Other Tax Considerations
The Indian income tax law imposes an additional tax of 2%, the equalization levy (EL), on the consideration received by an offshore entity which manages, operates, or owns an electronic facility or platform, for online sale of goods or online provision of services or both.
Thus, for offshore cryptocurrency exchanges providing cryptocurrency-related services to Indian residents or to any person using services from an Indian IP address, the possible application of the EL should be evaluated.
Similarly, the application of the EL in the case of an offshore entity providing online wallet services for cryptocurrencies should also be evaluated.
Tax Deducted at Source (TDS)
Under the Indian income tax law, if sale of goods by an Indian resident is facilitated through an electronic facility or a platform owned, operated, or managed by an entity (whether offshore or onshore), TDS at the rate of 1% needs to be deducted by such entity. Thus, cryptocurrency exchanges will need to evaluate the applicability of this provision to their business models for facilitating the sale of cryptocurrencies held by an Indian resident.
However, as the term “goods” is not defined under Indian income tax law, it is necessary to evaluate on a case-by-case basis (depending upon the sale of cryptocurrency being facilitated by the exchange) whether cryptocurrencies will fall under the definition of “goods.”
It is relevant to note that the definition of “goods” under the Indian Sale of Goods Act has wide import and includes movable property of every kind which is sold for monetary consideration.
Global Tax Considerations and Implications
The Organization for Economic Cooperation and Development (OECD) in its report titled “Taxing Virtual Currencies: An Overview of Tax Treatments And Emerging Tax Policy Issues” has noted that countries have different approaches in their characterization of cryptocurrencies for tax purposes.
While many countries have characterized cryptocurrencies as merely an intangible asset, some have gone further and classified them as a financial instrument or a virtual commodity. Certain countries such as Italy, Belgium, and Poland have also classified them as “currency.”
While a majority of countries is yet to formulate specific laws and regulations to govern the cryptocurrency space, some, like the U.S., U.K., and Singapore, have released detailed guidance in relation to the income tax treatment of cryptocurrencies. The approach taken by the U.S. and the U.K. is to treat mining as the first event of taxation; whereas in Singapore, mere mining of cryptocurrencies will not lead to any tax implications, and it is only upon secondary disposal that tax implications arise.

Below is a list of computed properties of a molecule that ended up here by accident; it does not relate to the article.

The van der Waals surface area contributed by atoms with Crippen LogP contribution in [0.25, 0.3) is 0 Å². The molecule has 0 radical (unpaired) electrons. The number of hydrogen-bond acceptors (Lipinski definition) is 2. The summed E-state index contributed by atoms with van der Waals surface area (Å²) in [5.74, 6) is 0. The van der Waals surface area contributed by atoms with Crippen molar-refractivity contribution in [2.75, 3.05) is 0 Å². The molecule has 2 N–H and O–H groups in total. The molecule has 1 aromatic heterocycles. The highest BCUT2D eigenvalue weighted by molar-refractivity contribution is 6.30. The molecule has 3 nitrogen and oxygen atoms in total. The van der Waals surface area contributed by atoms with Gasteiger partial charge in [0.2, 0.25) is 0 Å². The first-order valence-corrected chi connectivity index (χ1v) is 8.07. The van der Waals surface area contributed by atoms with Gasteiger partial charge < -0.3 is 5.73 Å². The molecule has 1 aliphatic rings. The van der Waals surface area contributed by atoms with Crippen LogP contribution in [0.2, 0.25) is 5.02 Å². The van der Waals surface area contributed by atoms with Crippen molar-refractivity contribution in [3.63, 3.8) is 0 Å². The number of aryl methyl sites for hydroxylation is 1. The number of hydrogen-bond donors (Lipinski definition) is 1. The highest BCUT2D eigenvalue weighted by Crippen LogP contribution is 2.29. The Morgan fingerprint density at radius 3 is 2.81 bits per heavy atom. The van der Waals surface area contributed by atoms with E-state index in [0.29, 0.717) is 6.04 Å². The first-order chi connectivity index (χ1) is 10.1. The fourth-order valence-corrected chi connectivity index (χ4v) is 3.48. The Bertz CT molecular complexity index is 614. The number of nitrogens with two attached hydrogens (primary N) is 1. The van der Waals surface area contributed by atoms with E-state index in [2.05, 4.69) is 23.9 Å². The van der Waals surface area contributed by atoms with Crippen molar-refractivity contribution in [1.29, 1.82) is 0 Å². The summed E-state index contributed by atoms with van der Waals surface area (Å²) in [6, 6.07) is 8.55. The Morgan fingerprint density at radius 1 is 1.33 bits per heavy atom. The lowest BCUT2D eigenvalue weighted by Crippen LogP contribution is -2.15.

Another notable difference is that while Singapore has provided clear implications in the case of different types of ICOs, the U.S. and the U.K. have not provided any guidance in relation to the tax implications in case of an ICO. The U.K. has provided further guidance with respect to determination of the situs of the cryptocurrencies as well for tax purposes.
The Indian government has on various occasions clarified that cryptocurrency-related gains will be taxable depending upon the nature of the holding of such cryptocurrency. A clear road map and official guidance are keenly awaited on critical aspects such as what should be the first taxable event and the valuation mechanism, and who should have the obligation to report cryptocurrency trades.
In recent years, the Indian income tax authorities have also issued notices to cryptocurrency holders and exchanges seeking details about their cryptocurrency dealings.
It thus remains to be seen how the Indian government develops regulations in the crypto space. If regulated properly, this asset class could reap huge tax revenues for the government which could be used to meet its planned objectives in relation to the development of the country.
Further, with talk gaining momentum that the Indian government is considering a phased introduction of a Central Bank Digital Currency, it will be imperative to embrace the underlying blockchain technology.
The environmental impact of cryptocurrency mining will also need to be weighed by governments when deciding their next course of action in this field—for instance, it has been reported that the electricity consumed in mining Bitcoins represented about 0.59% of global electricity consumption, and in May 2021, the Iranian government imposed a four-month long ban on cryptocurrency mining operations amid major power blackouts in many cities.
The views of the author(s) in this article are personal and do not constitute legal/professional advice of Khaitan & Co. For any further queries, please contact us at firstname.lastname@example.org.
This column does not necessarily reflect the opinion of The Bureau of National Affairs, Inc. or its owners.
Bijal Ajinkya is a Partner, Raghav Kumar Bajaj is a Principal Associate and Milind Hasrajani is an Associate at Khaitan & Co.